Understand your policy

Take the time to read through your policy carefully, familiarize yourself with what is and isn’t covered, and what your responsibilities are. 

Renew your policy on time

Check the expiration date of your policy and make sure to renew your car insurance before it expires. At Lemonade Car, most policies are eligible for automatic renewal every six months, and we’ll send you a renewal notice via email well in advance of your policy’s end date, usually about 30 days before.

Keep in mind: Maintaining continuous coverage is important only if you own or lease a car. So if you decide to sell your car to pursue your dream of being a full-time cyclist, for example, there’s no need to have car insurance when you don’t have a car. But if you decide to ditch your two wheels and buy a new car a year later, you’ll need car insurance again. Also, if during your driving hiatus you’re occasionally borrowing your roommate’s car to stock up on toilet paper and protein bars at Costco, you should probably be a listed driver on their policy.  

What is a car insurance lapse grace period?

Depending on your insurance company and policy type, you’ll have a bit of time—typically 7 to 30 days—after your monthly premium is due to pay off your outstanding balance before your policy goes into a lapse. This extra time is called a grace period.

During this window, your coverage will still be active, and you’ll still be protected in case of an accident or other covered incident.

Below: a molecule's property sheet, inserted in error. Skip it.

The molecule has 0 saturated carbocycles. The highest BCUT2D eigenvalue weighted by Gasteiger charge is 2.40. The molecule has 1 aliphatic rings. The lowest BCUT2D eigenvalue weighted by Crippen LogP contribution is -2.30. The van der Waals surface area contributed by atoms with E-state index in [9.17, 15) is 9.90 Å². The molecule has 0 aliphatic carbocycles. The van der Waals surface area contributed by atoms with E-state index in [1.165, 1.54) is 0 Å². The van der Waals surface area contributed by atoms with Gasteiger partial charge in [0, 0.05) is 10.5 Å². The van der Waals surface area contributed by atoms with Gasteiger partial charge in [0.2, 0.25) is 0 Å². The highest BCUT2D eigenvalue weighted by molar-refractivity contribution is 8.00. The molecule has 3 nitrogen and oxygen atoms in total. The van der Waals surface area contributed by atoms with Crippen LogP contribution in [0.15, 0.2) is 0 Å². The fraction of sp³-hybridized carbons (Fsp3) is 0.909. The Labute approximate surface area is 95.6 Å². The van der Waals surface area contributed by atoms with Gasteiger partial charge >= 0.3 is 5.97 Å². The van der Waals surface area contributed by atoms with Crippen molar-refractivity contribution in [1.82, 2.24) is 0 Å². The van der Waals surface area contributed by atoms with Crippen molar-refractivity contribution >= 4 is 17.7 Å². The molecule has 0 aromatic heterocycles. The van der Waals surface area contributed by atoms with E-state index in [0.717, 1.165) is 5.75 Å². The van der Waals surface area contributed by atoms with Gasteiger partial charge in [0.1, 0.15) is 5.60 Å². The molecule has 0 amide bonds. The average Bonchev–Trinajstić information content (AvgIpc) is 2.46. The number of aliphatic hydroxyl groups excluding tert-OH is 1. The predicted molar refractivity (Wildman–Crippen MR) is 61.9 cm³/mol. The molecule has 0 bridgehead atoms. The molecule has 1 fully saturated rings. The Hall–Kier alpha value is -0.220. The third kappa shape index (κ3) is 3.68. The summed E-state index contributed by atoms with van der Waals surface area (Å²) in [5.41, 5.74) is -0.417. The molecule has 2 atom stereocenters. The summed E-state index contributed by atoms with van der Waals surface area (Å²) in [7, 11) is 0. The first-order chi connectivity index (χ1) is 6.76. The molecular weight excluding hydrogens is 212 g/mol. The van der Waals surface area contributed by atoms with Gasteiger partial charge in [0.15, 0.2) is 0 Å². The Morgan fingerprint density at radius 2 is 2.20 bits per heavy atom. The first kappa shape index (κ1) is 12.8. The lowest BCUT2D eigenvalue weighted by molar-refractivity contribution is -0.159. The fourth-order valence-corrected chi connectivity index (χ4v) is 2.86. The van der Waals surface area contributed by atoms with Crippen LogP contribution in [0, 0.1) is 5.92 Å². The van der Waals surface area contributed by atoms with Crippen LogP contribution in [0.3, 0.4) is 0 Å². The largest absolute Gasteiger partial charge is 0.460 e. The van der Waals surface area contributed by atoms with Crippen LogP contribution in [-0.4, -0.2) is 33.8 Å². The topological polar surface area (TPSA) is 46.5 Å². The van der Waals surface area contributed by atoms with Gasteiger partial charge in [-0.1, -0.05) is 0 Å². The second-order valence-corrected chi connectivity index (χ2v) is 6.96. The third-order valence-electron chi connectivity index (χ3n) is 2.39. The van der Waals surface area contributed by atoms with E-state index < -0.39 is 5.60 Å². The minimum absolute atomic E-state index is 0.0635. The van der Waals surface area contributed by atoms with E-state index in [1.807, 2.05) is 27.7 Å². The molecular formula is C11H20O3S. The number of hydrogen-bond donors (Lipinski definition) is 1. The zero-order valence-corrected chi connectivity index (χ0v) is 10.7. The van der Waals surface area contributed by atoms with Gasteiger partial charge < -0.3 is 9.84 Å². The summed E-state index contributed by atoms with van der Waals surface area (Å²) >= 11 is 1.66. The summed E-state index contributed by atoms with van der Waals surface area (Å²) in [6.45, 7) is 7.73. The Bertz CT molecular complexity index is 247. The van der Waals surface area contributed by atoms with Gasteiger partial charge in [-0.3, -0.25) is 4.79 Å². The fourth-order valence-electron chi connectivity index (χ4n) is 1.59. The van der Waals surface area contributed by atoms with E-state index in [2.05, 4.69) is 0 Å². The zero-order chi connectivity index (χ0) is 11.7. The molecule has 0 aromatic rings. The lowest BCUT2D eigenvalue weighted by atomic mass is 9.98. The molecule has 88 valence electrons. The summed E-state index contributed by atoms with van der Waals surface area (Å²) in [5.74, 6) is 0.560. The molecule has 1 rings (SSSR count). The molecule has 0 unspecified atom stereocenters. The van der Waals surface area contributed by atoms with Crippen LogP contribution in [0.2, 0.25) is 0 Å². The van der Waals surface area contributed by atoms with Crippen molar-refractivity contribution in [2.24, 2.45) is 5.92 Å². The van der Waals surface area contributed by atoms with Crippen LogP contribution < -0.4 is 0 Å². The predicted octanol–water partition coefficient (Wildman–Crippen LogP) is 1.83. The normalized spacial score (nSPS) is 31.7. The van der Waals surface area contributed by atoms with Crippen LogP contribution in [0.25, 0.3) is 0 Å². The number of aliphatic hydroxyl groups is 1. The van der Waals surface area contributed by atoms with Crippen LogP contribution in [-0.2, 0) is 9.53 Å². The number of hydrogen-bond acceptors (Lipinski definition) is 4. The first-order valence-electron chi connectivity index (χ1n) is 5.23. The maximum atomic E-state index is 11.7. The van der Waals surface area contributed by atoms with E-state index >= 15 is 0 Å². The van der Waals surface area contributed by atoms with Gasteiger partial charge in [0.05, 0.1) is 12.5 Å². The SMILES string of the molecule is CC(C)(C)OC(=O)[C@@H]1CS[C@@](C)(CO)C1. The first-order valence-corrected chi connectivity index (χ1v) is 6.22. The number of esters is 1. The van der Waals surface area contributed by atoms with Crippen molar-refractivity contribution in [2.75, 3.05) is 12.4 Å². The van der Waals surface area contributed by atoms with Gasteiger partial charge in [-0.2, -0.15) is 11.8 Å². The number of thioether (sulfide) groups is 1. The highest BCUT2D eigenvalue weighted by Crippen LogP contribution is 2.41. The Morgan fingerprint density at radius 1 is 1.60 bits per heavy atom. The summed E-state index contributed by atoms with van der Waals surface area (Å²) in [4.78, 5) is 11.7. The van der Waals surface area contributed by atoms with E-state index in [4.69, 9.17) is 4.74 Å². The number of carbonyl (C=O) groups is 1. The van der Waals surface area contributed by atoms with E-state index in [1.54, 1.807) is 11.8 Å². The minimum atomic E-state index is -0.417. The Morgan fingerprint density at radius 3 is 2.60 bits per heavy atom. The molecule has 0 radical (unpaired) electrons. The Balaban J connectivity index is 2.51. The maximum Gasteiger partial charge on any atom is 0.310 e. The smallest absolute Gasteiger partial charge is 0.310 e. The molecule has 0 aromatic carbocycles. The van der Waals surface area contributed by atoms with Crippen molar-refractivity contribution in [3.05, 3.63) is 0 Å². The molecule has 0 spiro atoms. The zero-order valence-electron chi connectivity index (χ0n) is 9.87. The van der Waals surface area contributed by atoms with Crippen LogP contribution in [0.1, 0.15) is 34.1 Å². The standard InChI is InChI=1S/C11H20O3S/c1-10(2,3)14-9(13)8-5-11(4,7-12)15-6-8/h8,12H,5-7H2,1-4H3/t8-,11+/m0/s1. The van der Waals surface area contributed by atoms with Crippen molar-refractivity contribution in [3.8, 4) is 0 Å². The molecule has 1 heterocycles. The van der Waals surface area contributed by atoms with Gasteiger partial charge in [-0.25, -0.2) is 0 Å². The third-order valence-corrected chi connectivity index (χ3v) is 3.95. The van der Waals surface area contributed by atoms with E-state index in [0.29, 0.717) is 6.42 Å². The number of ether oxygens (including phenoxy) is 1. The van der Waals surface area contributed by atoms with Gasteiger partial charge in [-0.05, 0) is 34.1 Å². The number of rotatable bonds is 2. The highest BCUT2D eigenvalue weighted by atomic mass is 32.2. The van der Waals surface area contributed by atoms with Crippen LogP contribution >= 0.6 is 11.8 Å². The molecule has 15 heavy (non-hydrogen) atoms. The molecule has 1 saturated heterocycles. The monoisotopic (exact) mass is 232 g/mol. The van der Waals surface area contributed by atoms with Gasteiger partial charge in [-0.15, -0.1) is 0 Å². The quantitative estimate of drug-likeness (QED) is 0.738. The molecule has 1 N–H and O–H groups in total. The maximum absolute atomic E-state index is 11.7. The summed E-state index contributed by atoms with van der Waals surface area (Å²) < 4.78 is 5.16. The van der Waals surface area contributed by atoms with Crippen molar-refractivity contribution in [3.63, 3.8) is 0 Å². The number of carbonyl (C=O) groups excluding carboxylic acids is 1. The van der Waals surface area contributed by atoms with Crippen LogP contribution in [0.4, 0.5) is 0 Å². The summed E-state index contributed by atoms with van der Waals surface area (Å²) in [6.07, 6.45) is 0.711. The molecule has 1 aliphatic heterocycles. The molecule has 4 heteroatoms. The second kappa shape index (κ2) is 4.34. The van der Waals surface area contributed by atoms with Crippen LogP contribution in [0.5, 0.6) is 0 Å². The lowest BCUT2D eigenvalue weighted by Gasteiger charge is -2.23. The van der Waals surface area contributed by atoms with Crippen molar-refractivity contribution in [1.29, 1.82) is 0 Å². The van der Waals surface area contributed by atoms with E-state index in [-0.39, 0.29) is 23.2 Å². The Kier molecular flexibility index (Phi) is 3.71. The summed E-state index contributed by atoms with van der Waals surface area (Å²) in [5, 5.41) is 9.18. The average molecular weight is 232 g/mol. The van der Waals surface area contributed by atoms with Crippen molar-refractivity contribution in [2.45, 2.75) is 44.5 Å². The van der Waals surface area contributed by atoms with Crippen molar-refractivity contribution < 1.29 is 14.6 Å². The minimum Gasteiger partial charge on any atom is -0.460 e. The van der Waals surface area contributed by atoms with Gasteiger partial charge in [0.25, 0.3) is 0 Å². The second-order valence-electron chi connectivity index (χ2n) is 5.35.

Keep in mind that you might be charged a late fee, or a higher premium, if you make a late payment, even if it’s during a grace period. 

And if you don’t make the payment by the end of the grace period, your policy may be canceled, and you could be left without car insurance coverage.

Isn’t Coverage Lapse the name of a ‘90s grunge band?

Ok…Maybe this one won’t bring music to your ears. But there are plenty of other insurance-y terms out there that double as some pretty kickass band names

A few quick words, because we <3 our lawyers: This post is general in nature, and any statement in it doesn’t alter the terms, conditions, exclusions, or limitations of policies issued by Lemonade, which differ according to your state of residence. You’re encouraged to discuss your specific circumstances with your own professional advisors. The purpose of this post is merely to provide you with info and insights you can use to make such discussions more productive! Naturally, all comments by, or references to, third parties represent their own views, and Lemonade assumes no responsibility for them. Coverage may not be available in all states.


Please note: Lemonade articles and other editorial content are meant for educational purposes only, and should not be relied upon instead of professional legal, insurance or financial advice. The content of these educational articles does not alter the terms, conditions, exclusions, or limitations of policies issued by Lemonade, which differ according to your state of residence. While we regularly review previously published content to ensure it is accurate and up-to-date, there may be instances in which legal conditions or policy details have changed since publication. Any hypothetical examples used in Lemonade editorial content are purely expositional. Hypothetical examples do not alter or bind Lemonade to any application of your insurance policy to the particular facts and circumstances of any actual claim.